We make a match only after we have assessed both parties and the mentor has completed the training.”

I asked about follow-up after the initial matching process. Imerman answered,

“Oh yes, you have got to check in. You cannot assume that the match on paper is going to be the best match. After 3 weeks, an automatic email is generated and sent to both sides asking if they connected, if they are satisfied, if they have questions or want to change anything at all. If there is any hesitation, we will look into the situation and change it.”

I was curious about the reception that Imerman Angels gets in medical institutions from doctors, nurses and the rest of the medical staff. Imerman was very enthusiastic.

“Almost 100% if not 100% of the hospitals are extremely receptive to us, that’s not the problem. They are all saying – ‘Wait, this is free? And it helps my patients? You’re going to do this program for us; we don’t have to think about matching patients within our own clinic? This is great!’

Many of the local Chicago hospitals sponsor our events. We have spoken at Mayo, City of Hope, MD Anderson, USC, Dana Farber. They love what we do and they believe in it. The problem is always keeping us on their mind. They are doctors and medical staff and they are trying to cure patients; I get it! But we want to make sure they keep us in the forefront of their mind going forward and refer their patients to us.”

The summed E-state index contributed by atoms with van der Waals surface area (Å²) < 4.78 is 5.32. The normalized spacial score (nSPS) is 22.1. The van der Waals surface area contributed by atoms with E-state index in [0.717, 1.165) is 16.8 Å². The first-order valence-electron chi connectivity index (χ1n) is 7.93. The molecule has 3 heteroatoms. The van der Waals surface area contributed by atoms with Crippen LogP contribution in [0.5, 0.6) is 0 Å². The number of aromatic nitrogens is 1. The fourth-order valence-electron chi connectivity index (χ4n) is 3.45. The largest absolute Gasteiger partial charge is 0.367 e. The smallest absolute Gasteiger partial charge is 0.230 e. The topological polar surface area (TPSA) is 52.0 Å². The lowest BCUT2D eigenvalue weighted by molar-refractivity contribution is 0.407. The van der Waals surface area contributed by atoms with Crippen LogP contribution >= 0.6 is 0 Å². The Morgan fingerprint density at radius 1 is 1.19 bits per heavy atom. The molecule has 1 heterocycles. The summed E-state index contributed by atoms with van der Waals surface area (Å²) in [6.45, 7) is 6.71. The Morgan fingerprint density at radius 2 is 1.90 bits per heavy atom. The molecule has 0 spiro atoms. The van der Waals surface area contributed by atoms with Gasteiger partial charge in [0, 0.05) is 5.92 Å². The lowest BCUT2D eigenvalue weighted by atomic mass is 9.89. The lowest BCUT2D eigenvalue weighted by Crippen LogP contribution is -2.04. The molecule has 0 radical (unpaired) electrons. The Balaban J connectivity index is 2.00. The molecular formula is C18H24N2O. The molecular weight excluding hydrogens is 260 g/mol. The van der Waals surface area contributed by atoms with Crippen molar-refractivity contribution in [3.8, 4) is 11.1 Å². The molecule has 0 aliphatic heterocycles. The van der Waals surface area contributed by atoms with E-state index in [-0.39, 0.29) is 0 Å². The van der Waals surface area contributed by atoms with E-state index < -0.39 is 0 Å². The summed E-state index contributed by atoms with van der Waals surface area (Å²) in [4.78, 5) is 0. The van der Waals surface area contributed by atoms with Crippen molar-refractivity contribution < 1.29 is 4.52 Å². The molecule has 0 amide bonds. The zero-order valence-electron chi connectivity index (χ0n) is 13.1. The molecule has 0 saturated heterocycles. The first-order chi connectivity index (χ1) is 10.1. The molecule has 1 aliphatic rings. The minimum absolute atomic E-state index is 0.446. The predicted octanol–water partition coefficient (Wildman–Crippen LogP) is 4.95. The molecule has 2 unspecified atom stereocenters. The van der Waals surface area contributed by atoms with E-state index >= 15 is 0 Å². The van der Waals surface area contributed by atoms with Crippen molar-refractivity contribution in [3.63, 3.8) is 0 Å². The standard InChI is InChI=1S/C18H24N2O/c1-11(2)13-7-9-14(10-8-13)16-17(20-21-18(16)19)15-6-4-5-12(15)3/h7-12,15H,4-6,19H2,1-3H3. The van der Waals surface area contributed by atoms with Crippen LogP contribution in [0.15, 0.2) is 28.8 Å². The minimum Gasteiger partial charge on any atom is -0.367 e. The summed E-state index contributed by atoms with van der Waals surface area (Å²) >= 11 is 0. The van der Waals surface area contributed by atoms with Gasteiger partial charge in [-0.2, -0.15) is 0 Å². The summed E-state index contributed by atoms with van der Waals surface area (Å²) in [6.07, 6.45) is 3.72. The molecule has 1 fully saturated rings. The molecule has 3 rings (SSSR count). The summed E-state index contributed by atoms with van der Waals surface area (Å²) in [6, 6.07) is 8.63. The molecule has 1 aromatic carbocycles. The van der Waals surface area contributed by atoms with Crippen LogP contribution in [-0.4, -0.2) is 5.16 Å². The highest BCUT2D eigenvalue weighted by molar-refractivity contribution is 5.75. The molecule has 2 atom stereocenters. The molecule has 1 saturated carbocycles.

Imerman firmly believes in online support groups. He loves it when people use his one-on-one approach and also join online groups or participate in local group meetings.

“It’s so individual. I think that people that are interested should take advantage of all that is out there. Find a support group; find a mentor through us that you can talk with. Find out what suits you best.”

The biggest challenge for Imerman Angels is growth. Last year, they helped a total of 2300 people, and they did this with a staff of 9.

“Our biggest challenge is learning how to grow. One thing that our board has helped us do right is that we are very mission-focused. One-on-one peer support for cancer patients. That is our mission. We want to own that space and do the best we can do”

For the future, Imerman says that they just want to grow and expand the mission to include more patients.

“Our plan is to reach from thousands to tens of thousands to hundreds of thousands to millions of people. The more people we reach, the happier we are.”

Please visit the Imerman Angels website to learn more about this great organization.

Resources:

http://www.imermanangels.org/

http://www.cnn.com/2012/08/23/health/cnnheroes-imerman-cancer

https://www.facebook.com/ImermanAngels

http://www.huffingtonpost.com/jonny-imerman/cancer-support_b_2442697.html

 

This post was originally published on HealthWorks Collective